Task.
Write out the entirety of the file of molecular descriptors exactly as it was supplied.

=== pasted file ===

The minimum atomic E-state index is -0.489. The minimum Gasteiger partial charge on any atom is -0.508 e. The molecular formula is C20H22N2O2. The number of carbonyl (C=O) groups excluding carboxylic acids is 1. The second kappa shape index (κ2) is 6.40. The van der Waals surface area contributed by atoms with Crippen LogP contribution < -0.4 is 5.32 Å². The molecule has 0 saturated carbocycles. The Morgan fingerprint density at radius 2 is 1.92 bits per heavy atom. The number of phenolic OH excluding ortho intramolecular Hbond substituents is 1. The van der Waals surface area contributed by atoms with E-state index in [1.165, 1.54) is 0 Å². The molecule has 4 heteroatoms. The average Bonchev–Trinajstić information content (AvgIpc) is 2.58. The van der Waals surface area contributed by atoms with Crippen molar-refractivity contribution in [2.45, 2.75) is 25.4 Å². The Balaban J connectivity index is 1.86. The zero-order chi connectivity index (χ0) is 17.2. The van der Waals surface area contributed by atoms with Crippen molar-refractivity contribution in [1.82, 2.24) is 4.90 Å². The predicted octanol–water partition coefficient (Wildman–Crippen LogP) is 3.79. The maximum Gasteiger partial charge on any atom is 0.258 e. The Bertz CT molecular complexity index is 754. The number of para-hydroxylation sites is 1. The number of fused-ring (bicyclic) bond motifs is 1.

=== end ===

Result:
The minimum atomic E-state index is -0.489. The minimum Gasteiger partial charge on any atom is -0.508 e. The molecular formula is C20H22N2O2. The number of carbonyl (C=O) groups excluding carboxylic acids is 1. The second kappa shape index (κ2) is 6.40. The van der Waals surface area contributed by atoms with Crippen LogP contribution < -0.4 is 5.32 Å². The molecule has 0 saturated carbocycles. The Morgan fingerprint density at radius 2 is 1.92 bits per heavy atom. The number of phenolic OH excluding ortho intramolecular Hbond substituents is 1. The van der Waals surface area contributed by atoms with E-state index in [1.165, 1.54) is 0 Å². The molecule has 4 heteroatoms. The average Bonchev–Trinajstić information content (AvgIpc) is 2.58. The van der Waals surface area contributed by atoms with Crippen molar-refractivity contribution in [2.45, 2.75) is 25.4 Å². The Balaban J connectivity index is 1.86. The zero-order chi connectivity index (χ0) is 17.2. The van der Waals surface area contributed by atoms with Crippen molar-refractivity contribution in [1.82, 2.24) is 4.90 Å². The predicted octanol–water partition coefficient (Wildman–Crippen LogP) is 3.79. The maximum Gasteiger partial charge on any atom is 0.258 e. The Bertz CT molecular complexity index is 754. The number of para-hydroxylation sites is 1. The number of fused-ring (bicyclic) bond motifs is 1.